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Storytelling As Plague Prevention In Medieval And Early Modern Italy

Martin Marafioti
Professor Modern Languages And Cultures, NYC

Storytelling As Plague Prevention In Medieval And Early Modern Italy: The Decameron Tradition (Routledge Studies In Medieval Literature And Culture) by Martin Marafioti

What is the central theme of your book?

The central theme of my book is the preventative and healing power of the word. Specifically, my book concerns the tradition of storytelling in times of epidemic illness. I analyze how Giovanni Boccaccio is the first writer to unite the literary topos of narration during a life-threatening situation with an historical epidemic context: the plague of 1348. My study focuses on the prophylactic function that Boccaccio attributes to his stories in the Decameron. I also look at how numerous imitators of Boccaccio's work from the fourteenth-eighteenth centuries (Sacchetti, Sercambi, Malespini, and Argelati) have adopted Boccaccio's narrative model as a recipe for both physical and psychological health during subsequent outbreaks of epidemic illness.

What inspired you to write this book?

The Silence=Death Project in the fight against AIDS. Seven hundred years after Boccaccio proposed storytelling and the spoken/written word as a valuable tool for plague prevention, we still recognize the healing and transformative power of language.

Why is this book important in your field? What does it contribute to the current body of knowledge on its topic?

The book intersects the boundaries of literature and medicine. It is not uncommon to read about how science and medicine leave their mark on creative writing; however, my mission with the book was to demonstrate how literature (specifically storytelling) has also impacted medical culture.

Tell me about a particularly special moment in writing this book.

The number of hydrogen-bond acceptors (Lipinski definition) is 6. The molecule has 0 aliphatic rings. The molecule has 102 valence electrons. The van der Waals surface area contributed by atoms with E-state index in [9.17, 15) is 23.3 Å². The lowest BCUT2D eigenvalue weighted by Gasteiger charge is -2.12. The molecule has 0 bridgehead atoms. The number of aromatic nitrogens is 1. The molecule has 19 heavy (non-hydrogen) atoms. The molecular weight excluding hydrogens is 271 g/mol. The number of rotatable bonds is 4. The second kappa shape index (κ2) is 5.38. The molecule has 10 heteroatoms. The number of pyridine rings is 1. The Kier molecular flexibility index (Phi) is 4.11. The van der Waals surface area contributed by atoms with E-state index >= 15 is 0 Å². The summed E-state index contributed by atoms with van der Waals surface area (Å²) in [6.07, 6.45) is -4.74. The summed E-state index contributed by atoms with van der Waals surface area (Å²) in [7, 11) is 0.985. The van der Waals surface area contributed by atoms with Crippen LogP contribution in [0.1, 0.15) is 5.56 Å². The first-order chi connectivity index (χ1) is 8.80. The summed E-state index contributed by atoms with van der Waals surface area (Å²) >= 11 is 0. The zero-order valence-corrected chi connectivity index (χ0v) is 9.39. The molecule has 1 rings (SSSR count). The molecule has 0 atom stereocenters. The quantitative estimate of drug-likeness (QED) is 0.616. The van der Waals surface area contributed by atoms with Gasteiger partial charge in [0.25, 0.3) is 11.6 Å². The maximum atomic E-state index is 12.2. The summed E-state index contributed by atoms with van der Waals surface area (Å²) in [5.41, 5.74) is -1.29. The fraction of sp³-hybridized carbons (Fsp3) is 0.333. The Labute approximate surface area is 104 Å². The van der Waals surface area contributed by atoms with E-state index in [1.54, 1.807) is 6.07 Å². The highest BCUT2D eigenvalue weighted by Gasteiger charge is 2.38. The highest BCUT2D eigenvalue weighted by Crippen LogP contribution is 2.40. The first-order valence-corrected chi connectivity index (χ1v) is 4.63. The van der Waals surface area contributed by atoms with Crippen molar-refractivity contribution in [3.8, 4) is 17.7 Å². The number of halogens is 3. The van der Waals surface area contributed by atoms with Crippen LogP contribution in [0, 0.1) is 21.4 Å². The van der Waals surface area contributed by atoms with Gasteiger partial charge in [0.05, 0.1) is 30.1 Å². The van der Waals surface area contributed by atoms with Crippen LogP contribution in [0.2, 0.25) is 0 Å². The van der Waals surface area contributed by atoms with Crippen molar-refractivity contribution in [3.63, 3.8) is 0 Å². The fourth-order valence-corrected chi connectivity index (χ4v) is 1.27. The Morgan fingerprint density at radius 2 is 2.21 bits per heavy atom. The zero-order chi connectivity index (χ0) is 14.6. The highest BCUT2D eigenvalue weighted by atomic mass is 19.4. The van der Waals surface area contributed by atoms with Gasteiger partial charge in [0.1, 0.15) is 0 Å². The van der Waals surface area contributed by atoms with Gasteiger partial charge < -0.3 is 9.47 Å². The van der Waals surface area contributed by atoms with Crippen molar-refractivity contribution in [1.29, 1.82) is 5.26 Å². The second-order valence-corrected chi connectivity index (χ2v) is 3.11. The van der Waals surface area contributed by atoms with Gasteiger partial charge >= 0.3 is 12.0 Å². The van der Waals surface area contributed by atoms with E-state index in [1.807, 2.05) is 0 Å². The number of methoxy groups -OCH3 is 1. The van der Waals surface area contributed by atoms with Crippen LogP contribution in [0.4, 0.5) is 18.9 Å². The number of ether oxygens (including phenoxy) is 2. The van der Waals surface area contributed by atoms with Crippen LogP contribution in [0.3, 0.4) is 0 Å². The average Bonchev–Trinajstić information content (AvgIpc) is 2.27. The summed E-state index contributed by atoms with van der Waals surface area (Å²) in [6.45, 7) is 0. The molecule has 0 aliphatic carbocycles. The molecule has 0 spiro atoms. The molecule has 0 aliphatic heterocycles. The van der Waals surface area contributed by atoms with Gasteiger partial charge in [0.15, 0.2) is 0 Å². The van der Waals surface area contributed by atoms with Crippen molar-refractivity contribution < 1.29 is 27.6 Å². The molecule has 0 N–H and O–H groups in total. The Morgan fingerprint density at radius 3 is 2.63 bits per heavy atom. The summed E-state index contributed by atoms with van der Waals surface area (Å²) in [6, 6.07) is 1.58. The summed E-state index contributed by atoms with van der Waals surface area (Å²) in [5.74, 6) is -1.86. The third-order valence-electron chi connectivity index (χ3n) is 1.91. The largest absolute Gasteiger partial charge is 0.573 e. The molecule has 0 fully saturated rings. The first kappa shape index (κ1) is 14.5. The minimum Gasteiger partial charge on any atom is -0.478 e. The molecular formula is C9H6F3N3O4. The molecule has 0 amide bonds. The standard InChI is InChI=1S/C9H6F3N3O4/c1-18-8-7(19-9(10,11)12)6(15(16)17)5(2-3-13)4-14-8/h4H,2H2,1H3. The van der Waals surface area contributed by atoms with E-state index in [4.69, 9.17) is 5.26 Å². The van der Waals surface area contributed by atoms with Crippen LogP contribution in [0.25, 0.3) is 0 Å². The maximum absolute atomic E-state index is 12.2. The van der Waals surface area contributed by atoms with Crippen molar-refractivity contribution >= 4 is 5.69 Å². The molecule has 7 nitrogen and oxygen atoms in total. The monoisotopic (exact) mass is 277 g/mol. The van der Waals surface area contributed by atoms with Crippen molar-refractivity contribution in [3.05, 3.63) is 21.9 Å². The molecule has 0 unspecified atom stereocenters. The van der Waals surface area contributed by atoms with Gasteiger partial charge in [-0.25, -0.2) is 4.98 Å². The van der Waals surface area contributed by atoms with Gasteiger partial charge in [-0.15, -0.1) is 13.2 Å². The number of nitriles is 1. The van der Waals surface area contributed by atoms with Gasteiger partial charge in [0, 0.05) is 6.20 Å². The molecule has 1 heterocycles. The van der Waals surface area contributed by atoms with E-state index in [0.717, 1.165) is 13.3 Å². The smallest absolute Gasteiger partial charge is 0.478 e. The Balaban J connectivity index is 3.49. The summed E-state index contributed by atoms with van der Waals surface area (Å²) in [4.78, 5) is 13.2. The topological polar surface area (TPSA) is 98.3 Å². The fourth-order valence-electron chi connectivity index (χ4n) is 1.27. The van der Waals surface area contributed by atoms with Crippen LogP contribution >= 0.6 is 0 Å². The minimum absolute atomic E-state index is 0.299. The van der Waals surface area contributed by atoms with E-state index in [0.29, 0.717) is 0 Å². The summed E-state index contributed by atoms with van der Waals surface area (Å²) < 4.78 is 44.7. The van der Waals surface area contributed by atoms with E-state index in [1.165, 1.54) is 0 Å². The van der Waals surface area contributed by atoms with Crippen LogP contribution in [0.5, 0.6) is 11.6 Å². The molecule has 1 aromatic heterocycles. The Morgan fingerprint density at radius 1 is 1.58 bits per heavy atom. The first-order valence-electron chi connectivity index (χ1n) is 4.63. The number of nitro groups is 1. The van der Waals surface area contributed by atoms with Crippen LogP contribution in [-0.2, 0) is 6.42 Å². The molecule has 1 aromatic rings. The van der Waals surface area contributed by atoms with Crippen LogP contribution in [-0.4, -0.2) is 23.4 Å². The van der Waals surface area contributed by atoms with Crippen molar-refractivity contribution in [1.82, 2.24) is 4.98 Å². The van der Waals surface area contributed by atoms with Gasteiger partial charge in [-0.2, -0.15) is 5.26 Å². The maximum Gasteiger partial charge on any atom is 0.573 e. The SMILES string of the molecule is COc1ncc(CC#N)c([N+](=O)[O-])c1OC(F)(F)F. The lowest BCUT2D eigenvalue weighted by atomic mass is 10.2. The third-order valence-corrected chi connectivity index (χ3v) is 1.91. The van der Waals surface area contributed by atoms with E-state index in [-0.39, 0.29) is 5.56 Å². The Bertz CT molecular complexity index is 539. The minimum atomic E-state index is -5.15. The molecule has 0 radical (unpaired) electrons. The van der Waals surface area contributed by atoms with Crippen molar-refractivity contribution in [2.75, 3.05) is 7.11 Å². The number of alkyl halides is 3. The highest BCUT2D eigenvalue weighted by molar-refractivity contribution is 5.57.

I’ve spent quite a bit of time conducting research in Italian libraries and archives while preparing the manuscript for this book. On several occasions, I requested an early printed book or manuscript that had not been handled for hundreds of years. I felt very privileged to be trusted with such delicate, fragile works. Using the Vatican Library was quite an experience. I lived in an apartment just 5 minutes away (in Rome), yet I had to present my passport and reading card to the Swiss Guard every morning because the library was technically in Vatican City (so I was crossing an international border every day).

What is the one thing you hope readers take away from your book?

I hope the book will remind readers of the power of the written and spoken word.

Fun Facts

When did you join Dyson?

Fall 2004

What motivates you as a teacher?

Honestly, my students! I love to teach young people with intellectual curiosity and a thirst for knowledge.

What do you do in your spare time; to relax/unwind?

I love to walk through the city and explore neighborhoods, visit museums, and galleries. One of my favorite things to do in my free time is to meet friends for good coffee and pastries. I’m also an avid gardener.

What are you reading right now?

I’m always reading Dante’s Divine Comedy (for work and personal fulfillment); The Andy Warhol Diaries; and lots of zines.